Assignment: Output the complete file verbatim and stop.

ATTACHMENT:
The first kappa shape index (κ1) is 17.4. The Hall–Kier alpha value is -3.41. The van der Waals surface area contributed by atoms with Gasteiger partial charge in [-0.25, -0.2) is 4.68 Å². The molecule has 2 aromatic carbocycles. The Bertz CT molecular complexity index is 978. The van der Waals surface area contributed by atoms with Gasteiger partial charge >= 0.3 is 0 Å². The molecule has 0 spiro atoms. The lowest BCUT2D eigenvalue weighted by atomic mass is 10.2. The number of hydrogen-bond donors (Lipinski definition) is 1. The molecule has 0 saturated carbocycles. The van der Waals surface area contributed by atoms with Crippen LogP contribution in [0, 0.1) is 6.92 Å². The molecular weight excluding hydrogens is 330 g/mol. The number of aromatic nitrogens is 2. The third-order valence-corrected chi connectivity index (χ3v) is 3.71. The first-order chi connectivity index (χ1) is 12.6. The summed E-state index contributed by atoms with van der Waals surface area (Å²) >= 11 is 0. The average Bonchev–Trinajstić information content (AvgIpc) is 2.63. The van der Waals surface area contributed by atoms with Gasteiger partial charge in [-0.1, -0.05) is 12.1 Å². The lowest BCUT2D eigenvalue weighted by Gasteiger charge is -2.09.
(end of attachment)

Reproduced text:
The first kappa shape index (κ1) is 17.4. The Hall–Kier alpha value is -3.41. The van der Waals surface area contributed by atoms with Gasteiger partial charge in [-0.25, -0.2) is 4.68 Å². The molecule has 2 aromatic carbocycles. The Bertz CT molecular complexity index is 978. The van der Waals surface area contributed by atoms with Gasteiger partial charge >= 0.3 is 0 Å². The molecule has 0 spiro atoms. The lowest BCUT2D eigenvalue weighted by atomic mass is 10.2. The number of hydrogen-bond donors (Lipinski definition) is 1. The molecule has 0 saturated carbocycles. The van der Waals surface area contributed by atoms with Crippen LogP contribution in [0, 0.1) is 6.92 Å². The molecular weight excluding hydrogens is 330 g/mol. The number of aromatic nitrogens is 2. The third-order valence-corrected chi connectivity index (χ3v) is 3.71. The first-order chi connectivity index (χ1) is 12.6. The summed E-state index contributed by atoms with van der Waals surface area (Å²) >= 11 is 0. The average Bonchev–Trinajstić information content (AvgIpc) is 2.63. The van der Waals surface area contributed by atoms with Gasteiger partial charge in [-0.1, -0.05) is 12.1 Å². The lowest BCUT2D eigenvalue weighted by Gasteiger charge is -2.09.